Accuracy in Media

In an interview with Bloomberg TV, IAC Interactive Chairman Barry Diller admitted that he made a big mistake in buying Newsweek:

For a news magazine, which is a bit of an odd phrase today, it was not possible to print it any longer. We said we will offer digital products. We have a very solid newsroom. We will see. I do not have great expectations. I wish I had not bought Newsweek. It was a mistake.

Diller also said that he decided to go digital because printing a single weekly news magazine is a “fools errand.”

That’s especially true when that magazine is losing subscribers and advertisers at a fairly rapid clip.

Newsweek was originally sold by the Washington Post Co. to stereo magnate Sid Harman for $1 plus assumed liabilities, in August 2010. Diller then acquired a 50-percent interest in the magazine when he merged it with his online property, The Daily Beast, in November of that year.

After redesigning the magazine, it was relaunched under new editor Tina Brown in March 2011 and continued to publish until the end of 2012, when it was folded into the operations of The Daily Beast as an online-only magazine.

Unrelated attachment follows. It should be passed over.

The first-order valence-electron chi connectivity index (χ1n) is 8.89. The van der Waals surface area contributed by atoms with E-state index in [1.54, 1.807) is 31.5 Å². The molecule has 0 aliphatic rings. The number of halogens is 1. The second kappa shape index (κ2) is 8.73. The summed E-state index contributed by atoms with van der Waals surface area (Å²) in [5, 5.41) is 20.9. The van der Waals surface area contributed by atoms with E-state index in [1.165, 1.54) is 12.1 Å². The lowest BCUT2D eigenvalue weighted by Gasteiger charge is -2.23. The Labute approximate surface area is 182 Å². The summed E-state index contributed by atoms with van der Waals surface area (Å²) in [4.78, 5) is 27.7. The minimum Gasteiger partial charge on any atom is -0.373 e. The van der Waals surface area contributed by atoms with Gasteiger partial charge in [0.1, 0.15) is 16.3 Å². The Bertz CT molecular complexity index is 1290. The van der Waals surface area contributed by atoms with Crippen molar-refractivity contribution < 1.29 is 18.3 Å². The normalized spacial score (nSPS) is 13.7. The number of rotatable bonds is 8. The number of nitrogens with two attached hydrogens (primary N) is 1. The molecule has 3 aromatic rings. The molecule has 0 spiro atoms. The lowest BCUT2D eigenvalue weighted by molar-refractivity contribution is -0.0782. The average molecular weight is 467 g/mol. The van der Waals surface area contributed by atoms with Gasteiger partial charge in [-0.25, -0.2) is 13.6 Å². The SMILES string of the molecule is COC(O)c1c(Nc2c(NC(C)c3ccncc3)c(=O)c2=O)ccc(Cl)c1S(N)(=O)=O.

The beginning of the end, though, came in July 2012, when the Harman family said they would no longer invest in the joint venture, thereby leaving Diller to cover the estimated $20 million in annual losses. He did so for only a few months before deciding to shutter the magazine, after nearly 80 years in print.

Diller, who badly underestimated the sagging fortunes of newsweekly magazines when he purchased his stake in Newsweek, while overestimating the online synergies of Newsweek and The Daily Beast, has already moved past that debacle. He is now on to his next venture by challenging broadcasters with his new streaming television service, Aereo, which is rapidly picking up steam.

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